Reality check for Zimbos in Diaspora


ZIMBABWE is a country on a developmental trajectory, a nation determined to realise its full potential.
In the mix, is everything required to get the country fully working and growing, a determined leadership and vast natural resources to accelerate economic growth.
But what do the changes in Zimbabwe mean for Zimbabweans who are abroad and on asylum.
Zimbabweans in Britain are so apprehensive of the changes; their trump card has been exposed.
Those who cried persecution, now have nothing to cry about.
In a very interesting turn of events, Britain was the first country to send an envoy to welcome and embrace the change in Zimbabwe.
Britain’s Minister for Africa, Rory Stewart was the first Minister from the UK to officially visit Zimbabwe in two decades.
Britain called on the new President of Zimbabwe to make good on promises to establish a new democracy.
President Emmerson Mnangagwa has responded by calling all Zimbabweans abroad to come home.
He has promised to create a situation conducive to prosperity, peace and unity.
‘No Zimbabwean must be a refugee.’
The opposition has also embraced President Mnangagwa and requested the world to give him a chance.
The President in his inauguration speech did not disappoint, he promised to forgive everyone and let bygones be bygones.
This flowery progressive language cast a dark cloud on those who have been in the UK and other countries on asylum.
There is no reason now to hide behind the violence mantra or created human rights abuses.
The curtains have been rolled and the stage is open to view.
In the next few months, Britain will likely intensify sending home Zimbabweans who are here on the basis of fearing for their lives in Zimbabwe.
Many people are here and have remained in the country on the grounds of fearing for their lives, that card no longer works.
President Mnangagwa’s speech has dented hopes of all asylum seekers.
Zimbabwe is now for all Zimbabweans, no one will be persecuted and the nation has closed ranks with one common objective – development.
The President has promised a ‘new and unfolding democracy’ and ‘jobs, jobs, jobs’, raising hope among pro-democracy activists.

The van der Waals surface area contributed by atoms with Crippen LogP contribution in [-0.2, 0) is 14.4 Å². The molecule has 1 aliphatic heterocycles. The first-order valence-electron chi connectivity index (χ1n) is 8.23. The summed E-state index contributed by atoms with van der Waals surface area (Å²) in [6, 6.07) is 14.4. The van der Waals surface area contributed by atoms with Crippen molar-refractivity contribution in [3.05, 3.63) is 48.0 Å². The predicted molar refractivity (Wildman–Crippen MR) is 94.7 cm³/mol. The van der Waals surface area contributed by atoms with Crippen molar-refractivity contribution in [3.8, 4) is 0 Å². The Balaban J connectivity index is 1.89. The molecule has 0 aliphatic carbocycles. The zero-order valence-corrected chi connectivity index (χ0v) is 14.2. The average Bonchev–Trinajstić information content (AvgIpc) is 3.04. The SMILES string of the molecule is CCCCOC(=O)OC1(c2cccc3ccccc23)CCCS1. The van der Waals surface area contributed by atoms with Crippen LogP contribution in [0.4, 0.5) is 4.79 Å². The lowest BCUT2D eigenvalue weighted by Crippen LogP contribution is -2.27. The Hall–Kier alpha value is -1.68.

President Mnangagwa’s speech was the final nail on the coffin of those staying abroad on asylum basis.
Their position is now untenable.
There is no more hiding behind fear of persecution.
Many Zimbabweans will find their permits not renewed and their request for asylum refused.
Freedom comes with a price and most freedoms are watered with blood, but this one is watered with some economical sacrifice.
Minister Stewart had a good time in Zimbabwe during the inauguration of the new President.
He had the opportunity to experience the country first-hand.
He experienced the peace in the country.
Cde Mnangagwa’s words were no mere rhetoric, even those that supped with the G40 cabal will not be persecuted — express orders of the country and party leadership.
Even those who have committed crimes that include externalisation of foreign currency have been granted an amnesty to bring back the looted funds.
No time shall be wasted victimising anyone.
Every Zimbabwean is free to live and operate in the country.
This is an absolutely critical moment for Zimbabweans in the UK.
The British Minister visited and left with no incident, so claims by anyone that they will not be free in Zimbabwe will not hold.
What is likely to come next is a floodgate of Zimbabweans being sent home to use the skills they have acquired abroad.
The Government of Britain has promised an unspecified package of support for Zimbabwe tied to progress on political and economic reforms.
This aid will come with thousands of those in the Diaspora.
In the House of Lords, deputy leader of the house, Lord Howe said: “As Zimbabwe’s oldest friend we will do all we can to support a legitimate Government to rebuild the country, working with international and regional partners.”
This statement spells doom to over 300 000 Zimbabweans living in Britain.
In short, the changes in Zimbabwe have left the Diaspora in sixes and sevens.
Their future abroad is not certain and those with unfinished asylum cases might find themselves on the next flight back home.
After all, home is best.
They will be welcome.
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